EC will not entertain complaints on new seats


  • Nation
  • Sunday, 27 Apr 2003

BY SIM LEOI LEOI

PUTRAJAYA: The motion to create new parliamentary and state seats received royal assent on April 14 and the Election Commission can no longer accept complaints on the matter, commission secretary Datuk Wan Ahmad Wan Omar said. 

Now the commission was awaiting a proposal to amend the Constitution before it could be implemented, he said, adding that this would be put forward at the next Parliament meeting in June or July. 

He said it was unfair for political parties to criticise the delineation exercise when the commission only received some 350 protests during the one month the names of these proposed new seats were displayed publicly. 

“About 70% of these complaints were from the Barisan Nasional. 

“We held talks with the local authorities and the state exco, and set up a technical committee comprising representatives from the Statistics and the Mapping Department to come up with proper delineation methods. 

“But we know it will be impossible to please everybody,” he said in a dialogue with the DAP Youth members at his office here yesterday.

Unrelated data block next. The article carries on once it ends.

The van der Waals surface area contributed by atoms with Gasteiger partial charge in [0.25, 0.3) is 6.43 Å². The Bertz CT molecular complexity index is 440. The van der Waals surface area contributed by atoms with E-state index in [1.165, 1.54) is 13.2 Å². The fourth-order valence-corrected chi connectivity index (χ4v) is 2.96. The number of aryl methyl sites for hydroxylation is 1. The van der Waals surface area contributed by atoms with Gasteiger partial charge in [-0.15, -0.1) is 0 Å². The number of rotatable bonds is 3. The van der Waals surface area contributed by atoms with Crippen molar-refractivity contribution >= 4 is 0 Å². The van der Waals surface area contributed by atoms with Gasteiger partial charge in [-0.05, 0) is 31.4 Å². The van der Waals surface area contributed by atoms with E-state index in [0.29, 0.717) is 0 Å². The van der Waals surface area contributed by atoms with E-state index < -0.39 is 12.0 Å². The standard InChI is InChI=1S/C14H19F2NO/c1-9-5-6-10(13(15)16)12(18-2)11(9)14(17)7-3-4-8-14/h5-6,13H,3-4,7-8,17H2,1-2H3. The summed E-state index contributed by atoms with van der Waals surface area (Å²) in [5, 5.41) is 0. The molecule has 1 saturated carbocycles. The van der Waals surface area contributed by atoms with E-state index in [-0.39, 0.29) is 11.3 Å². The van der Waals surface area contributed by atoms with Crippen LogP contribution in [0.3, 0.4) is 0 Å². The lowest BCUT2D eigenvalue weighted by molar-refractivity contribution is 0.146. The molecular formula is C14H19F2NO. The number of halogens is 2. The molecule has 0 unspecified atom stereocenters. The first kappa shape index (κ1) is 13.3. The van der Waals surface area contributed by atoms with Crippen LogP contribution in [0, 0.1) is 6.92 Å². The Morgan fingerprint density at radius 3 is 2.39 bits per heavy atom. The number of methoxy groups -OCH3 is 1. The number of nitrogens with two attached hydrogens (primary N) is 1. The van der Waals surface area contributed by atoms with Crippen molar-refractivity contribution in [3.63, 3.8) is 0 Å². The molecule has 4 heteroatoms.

The group had expressed their unhappiness over the delineation exercise, arguing that this should be carried out according to the “One Man, One Vote” rule and that by right, Selangor should have more parliamentary seats than Johor since it had a bigger population. 

On April 8, opposition MPs staged a walkout from the Dewan Rakyat during a vote on the motion to create the new seats. The motion was subsequently passed by the House. 

Wan Ahmad said the commission had given a lot of leeway to the Opposition. “For instance, we decided to extend the period of public display by one day.”  

On the “One man, one vote” rule, Wan Ahmad said such a principle could not be put into practice in Malaysia due to the huge gap in infrastructure services between urban and rural areas. 

Similarly, he said the commission could not introduce automatic registration for every Malaysian who turned 21 as practised in certain countries. “This is because Malaysians are highly mobile and change their jobs and places of residence several times a year,” he said. 

He also said the commission would be meeting political parties and non-governmental groups on the Akujanji (good conduct) draft, to bind the conduct of candidates during the campaigning period. 

“The pledge must be linked to the Elections Offences Act so there will be penalties for those who breach it,” he said.  

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